Search Results

Changes in Depression and Positive Mental Health Among Youth in Healthy Relationships ProgramAuthor(s): Natalia Lapshina, Claire Crooks, Amanda Kerry (2018)
This study explored and identified meaningful groups of youth based on their depression symptoms over time. Researchers found that youth who reported high levels of depression prior to the program experienced a significant decline in depressive symptoms and improved mental well-being following the program.

Viewed 25 times.
GSA Members' Experiences with a Structured Program to Promote Well-BeingAuthor(s): Alicia Lapointe, Claire Crooks (2017)
The Fourth R's HRP for LGBT2Q+ Youth helps bolster positive mental wellness and encourage skill development among queer, trans, and gender diverse youth. It was adapted from the Healthy Relationships Plus Program (HRPP) - an evidence-informed, small group universal prevention program for youth that promotes positive mental health and well-being, and prevents risky behaviours. The HRP for LGBT2Q+ Youth was developed in consultation with academics, educators, and youth, and consists of 17 sessions, each lasting 45 minutes.

Viewed 36 times.
Interventions universelles en milieu scolaire sur la « résilience » et la consommation d’alcool et de droguesAuthor(s): Hodder, R. K., Freund, M., Wolfenden, L., Bowman, J., Nepal, S., Dray J., et al., (2017)
Une méta-analyse a été effectuée en 2017 pour évaluer l’efficacité d’interventions en milieu scolaire sur la « résilience » en ce qui concernait le tabagisme et la consommation d’alcool et de drogues illégales chez les adolescents. Les interventions qui abordent tant des facteurs personnels de protection de la résilience (p. ex., estime de soi, empathie, conscience de soi), et des facteurs environnementaux de protection de la résilience (p. ex., famille aimante, relations à l’école et dans la communauté) ont été examinés.

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Universal School-based ‘Resilience’ Interventions and Substance UseAuthor(s): Hodder, R. K., Freund, M., Wolfenden, L., Bowman, J., Nepal, S., Dray J., et al., (2017)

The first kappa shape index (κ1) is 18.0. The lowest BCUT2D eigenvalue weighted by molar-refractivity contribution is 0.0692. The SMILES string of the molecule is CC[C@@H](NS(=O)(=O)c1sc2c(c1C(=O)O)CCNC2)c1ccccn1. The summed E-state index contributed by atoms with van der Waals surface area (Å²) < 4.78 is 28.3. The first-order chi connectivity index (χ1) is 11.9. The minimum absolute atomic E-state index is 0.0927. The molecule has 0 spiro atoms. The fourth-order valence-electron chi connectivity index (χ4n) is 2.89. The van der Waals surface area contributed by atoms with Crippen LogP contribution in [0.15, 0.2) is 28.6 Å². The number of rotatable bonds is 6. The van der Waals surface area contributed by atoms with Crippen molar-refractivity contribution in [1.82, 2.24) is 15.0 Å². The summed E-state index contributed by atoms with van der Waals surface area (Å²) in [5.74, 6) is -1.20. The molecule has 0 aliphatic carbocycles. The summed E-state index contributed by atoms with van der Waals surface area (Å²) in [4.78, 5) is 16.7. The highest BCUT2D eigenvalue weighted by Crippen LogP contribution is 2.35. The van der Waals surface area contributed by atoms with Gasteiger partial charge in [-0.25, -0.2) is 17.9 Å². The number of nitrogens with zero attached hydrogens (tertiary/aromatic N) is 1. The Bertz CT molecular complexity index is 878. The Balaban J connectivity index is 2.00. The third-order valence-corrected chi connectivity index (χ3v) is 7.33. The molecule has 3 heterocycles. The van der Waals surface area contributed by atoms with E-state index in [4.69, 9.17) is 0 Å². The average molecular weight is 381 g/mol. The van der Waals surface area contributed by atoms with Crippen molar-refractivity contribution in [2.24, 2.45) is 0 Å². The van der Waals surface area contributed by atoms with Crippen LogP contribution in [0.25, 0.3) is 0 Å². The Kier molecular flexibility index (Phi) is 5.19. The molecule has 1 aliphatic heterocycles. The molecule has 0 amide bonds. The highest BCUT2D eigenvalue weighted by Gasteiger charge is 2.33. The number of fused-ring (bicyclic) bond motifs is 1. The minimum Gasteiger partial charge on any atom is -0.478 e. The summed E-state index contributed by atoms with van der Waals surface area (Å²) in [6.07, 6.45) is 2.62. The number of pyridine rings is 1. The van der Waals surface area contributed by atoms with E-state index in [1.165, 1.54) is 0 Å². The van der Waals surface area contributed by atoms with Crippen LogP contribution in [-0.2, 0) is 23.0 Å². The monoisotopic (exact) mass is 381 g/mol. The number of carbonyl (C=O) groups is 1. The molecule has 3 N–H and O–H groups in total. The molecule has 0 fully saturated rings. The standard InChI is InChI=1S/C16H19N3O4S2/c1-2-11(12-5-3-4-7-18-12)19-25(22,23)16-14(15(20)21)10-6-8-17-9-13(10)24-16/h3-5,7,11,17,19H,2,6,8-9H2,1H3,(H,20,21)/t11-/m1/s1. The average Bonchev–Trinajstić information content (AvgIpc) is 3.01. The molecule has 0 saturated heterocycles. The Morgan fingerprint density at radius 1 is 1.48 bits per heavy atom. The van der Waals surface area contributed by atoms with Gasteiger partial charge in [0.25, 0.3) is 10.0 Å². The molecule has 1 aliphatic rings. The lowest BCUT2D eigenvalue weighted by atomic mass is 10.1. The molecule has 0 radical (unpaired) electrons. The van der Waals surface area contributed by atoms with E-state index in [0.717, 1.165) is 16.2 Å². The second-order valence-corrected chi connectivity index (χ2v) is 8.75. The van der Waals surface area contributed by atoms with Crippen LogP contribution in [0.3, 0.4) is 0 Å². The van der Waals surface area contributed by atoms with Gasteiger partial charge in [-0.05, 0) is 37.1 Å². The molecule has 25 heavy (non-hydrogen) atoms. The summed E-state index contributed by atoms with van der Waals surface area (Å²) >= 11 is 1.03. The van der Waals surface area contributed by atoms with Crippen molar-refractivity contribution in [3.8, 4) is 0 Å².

A meta‐analysis was conducted in 2017 to evaluate the effectiveness of universal school‐based ‘resilience’ interventions on tobacco, alcohol, and illicit substance use among adolescents. Interventions that address both individual resilience protective factors (e.g., self‐esteem, empathy, self‐awareness), and environmental resilience protective factors (e.g., caring family, school and community relationships) were examined.

Viewed 7 times.
A Closer Look at: Bullying and Immigrant Youth in OntarioAuthor(s): Vitoroulis, Irene, & Georgiades, Katholiki. (2017)
Immigrant youth often experience a variety of barriers during their integration to the Canadian school system. Bullying is a problem in schools that can result in emotional, behavioural and social difficulties in youth. This research summary from the Knowledge Network for Student Well-Being (KNSWB) takes a closer look at the role that schools and educators play in supporting positive peer relationships between immigrant and non-immigrant youth.

Viewed 37 times.
Facilitating Activist Education: Social and Environmental Justice in Classroom Practice to Promote Achievement, Equity, and Well-BeingAuthor(s): Niblett, B. (2017)
Activism is about bringing to life ideas regarding power, fairness, democracy, and hope. What relationships exist between activism and education? How can educators leverage these relationships to support student achievement, equity, and well-being?

This research summary is part of "What Works? Research into Practice", produced by a partnership between the Ontario Association of Deans of Education and the Student Achievement Division.

Viewed 67 times.